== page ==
My Grand Tour begins with a journey from Carlisle into Dumfries and Galloway.
First stop is Dumfries, the quaint little town where Peter Pan's author J M Barrie went to school.
Have a drink of Knockendoch at the New Bazaar pub on Whitesands beside the river. Stroll around the town admiring the Victorian architecture.
Dumfries Museum is housed in an 18th century windmill which has a camera obscura in the tower.
The Old Bridge House Museum, a small house dating from 1660, has a Victorian child's room complete with toys.
Beautiful St Michael's Church, dating from 1744, is where Robert Burns is buried.
Hotel: Try the Station Hotel
On to Castle Douglas for some shopping, to Kirkcudbright for some art, to Creetown to buy books.
In Kirkcudbright be sure to visit Broughton House, on the High St., a Georgian mansion with gorgeous gardens reaching down to the River Dee. This was once the residence of the artist Hornel and is now an art gallery and museum.
Hotels: Castle Douglas - The Douglas Arms.
Head for Edinburgh via Moffat.
Between Moffat and Edinburgh, be sure to stop at Broughton, off the A701. The John Buchan Centre is in the little church at Tweedale in Broughton. This is a museum devoted to the life of the author of Thirty Nine Steps and Huntingtower.....
Edinburgh is the city of R L Stevenson who wrote Jekyll and Hyde, and the city of Mary Queen of Scots, supposed mother of James I of England.
Edinburgh is Rio de Janeiro without the heat or the samba. Buildings perched on hills and lots of hidden drama.
Worth a visit are Gladstone's Land, a 16th Century house, The Georgian House, in the New Town, and of course the art galleries and castle....
Hotels: The Rothesay Hotel, in a Victorian terrace, fairly near the station.
Cross the Forth Rail Bridge (one of the wonders of the world) and visit some of the most atmospheric villages in Europe including Burntisland, Kirkcaldy (birth place of ADAM SMITH!), Buckhaven, Leven, Largo, Pittenweem, Anstruther, Crail, and St Andrews... Red roofs and fishing boats.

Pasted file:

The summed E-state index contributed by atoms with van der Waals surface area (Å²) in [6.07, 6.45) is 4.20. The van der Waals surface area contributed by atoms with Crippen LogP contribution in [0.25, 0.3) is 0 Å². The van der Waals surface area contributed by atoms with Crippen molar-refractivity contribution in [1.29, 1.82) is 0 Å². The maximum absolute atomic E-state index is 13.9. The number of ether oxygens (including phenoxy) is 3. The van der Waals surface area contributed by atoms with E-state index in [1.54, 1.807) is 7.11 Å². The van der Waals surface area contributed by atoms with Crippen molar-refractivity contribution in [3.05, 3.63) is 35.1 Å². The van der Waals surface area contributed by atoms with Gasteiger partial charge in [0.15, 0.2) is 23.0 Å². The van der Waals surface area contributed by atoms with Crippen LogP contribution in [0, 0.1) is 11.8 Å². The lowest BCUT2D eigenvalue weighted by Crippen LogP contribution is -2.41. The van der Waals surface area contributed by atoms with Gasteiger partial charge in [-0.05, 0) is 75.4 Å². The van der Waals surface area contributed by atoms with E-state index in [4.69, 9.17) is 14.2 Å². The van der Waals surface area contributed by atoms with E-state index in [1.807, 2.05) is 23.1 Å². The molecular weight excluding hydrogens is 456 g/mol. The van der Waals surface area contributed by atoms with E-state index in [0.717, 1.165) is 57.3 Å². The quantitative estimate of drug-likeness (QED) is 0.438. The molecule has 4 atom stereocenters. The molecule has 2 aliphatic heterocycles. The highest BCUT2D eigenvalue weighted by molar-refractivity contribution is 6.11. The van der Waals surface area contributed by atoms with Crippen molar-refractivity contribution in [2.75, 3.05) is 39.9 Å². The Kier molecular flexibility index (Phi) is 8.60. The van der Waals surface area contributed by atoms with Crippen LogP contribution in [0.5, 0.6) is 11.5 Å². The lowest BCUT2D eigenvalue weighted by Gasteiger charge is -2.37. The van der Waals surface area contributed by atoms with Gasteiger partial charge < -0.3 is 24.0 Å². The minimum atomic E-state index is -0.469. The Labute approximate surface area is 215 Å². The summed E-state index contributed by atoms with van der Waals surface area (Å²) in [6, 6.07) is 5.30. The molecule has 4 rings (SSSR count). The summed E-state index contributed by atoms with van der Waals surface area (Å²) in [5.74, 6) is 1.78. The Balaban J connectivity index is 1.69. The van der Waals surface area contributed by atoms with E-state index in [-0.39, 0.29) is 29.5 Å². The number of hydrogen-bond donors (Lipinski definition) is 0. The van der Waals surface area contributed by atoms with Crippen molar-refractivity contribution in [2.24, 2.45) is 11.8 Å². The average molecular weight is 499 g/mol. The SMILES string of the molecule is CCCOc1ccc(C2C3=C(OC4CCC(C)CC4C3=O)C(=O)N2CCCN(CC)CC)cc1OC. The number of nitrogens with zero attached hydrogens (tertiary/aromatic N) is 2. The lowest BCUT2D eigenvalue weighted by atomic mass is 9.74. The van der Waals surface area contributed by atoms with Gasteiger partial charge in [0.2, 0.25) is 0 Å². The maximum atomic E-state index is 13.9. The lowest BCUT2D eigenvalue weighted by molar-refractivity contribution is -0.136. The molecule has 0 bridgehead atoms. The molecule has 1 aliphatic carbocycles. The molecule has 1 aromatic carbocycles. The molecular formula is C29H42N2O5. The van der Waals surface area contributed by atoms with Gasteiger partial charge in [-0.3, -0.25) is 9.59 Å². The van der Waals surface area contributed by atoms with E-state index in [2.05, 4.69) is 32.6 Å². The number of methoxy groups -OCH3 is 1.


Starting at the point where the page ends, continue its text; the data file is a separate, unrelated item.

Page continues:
St Andrews is the home of Scotland's oldest and best university, and of golf. Enjoy the medieval and Victorian architecture.
Hotels: The Old Course Hotel in St Andrews is worth a visit, but only for a drink. There are lots of cheaper
places in St Andrews.
Cross the River Tay to bonny Dundee, the Athens of Britain, and the home of the BEANO and the DANDY.
Climb the Law hill, a pre-Roman hill fort standing on a 571ft volcanic crag, for the view.
Visit the McManus galleries in Albert Square and lots of parks and old buildings.
Then travel North along the coast to cute seaside places such as Monifieth, Carnoustie, Arbroath, St Cyrus, and Montrose. Don't miss St Cyrus: cliffs, caves, sand and ghosts!
Hotels: The Swallow Hotel, a Victorian mansion house in Invergowrie near Dundee, is a possibility.
Head West to Kirriemuir to see the birthplace of J M Barrie at 9 Brechin Road.
Then on to Perth, through lovely Auchterarder, Callender and Crianlarich. Stop at the little villages if you can.
This is the heart of Scotland: little hills and a Norman Wisdom sort of world.
After Crianlarich journey on to picturesque Oban on the west coast.
Hotels: Invercreran House, near Oban, has sensational views. There are cheaper places in Oban.
Now hitch hike or motor or cycle up the west coast to Fort William.
Spectacular scenery if it's not raining!
Climb Britain's highest mountain, Ben nevis, but only if you have proper equipment and know what you're doing. Arctic weather can suddenly appear even in April. No kidding.
Hotel: The Ballachulish, near Fort William has log fires and luxury. Cheaper places in Fort William.
From Fort william journey on to Kyle of Lochalsh, beloved of Gavin Maxwell, author of Ring of Bright Water.
Just North of Kyle of Lochalsh is Britain's prettiest village: PLOCKTON. Imagine a sandy beach, little cottages, and rugged mountains.
Finally, cross the sea to Skye! In fine weather, Skye is the ultimate in beauty and grandure and magic.
The mountains are almost Dolomite like in shape. Broadford is a good centre from which to explore. Drive to loch Scavaig and view the mountain known as Blaven.
Remember that a number of climbers have come to grief in the Cuillins (the iron in the rocks makes compasses go funny!) When it rains for a fortnight you need a good few books to read.
Hotels: There's a youth hostel in Broadford, if I remember correctly. But lots of other places are more comfy.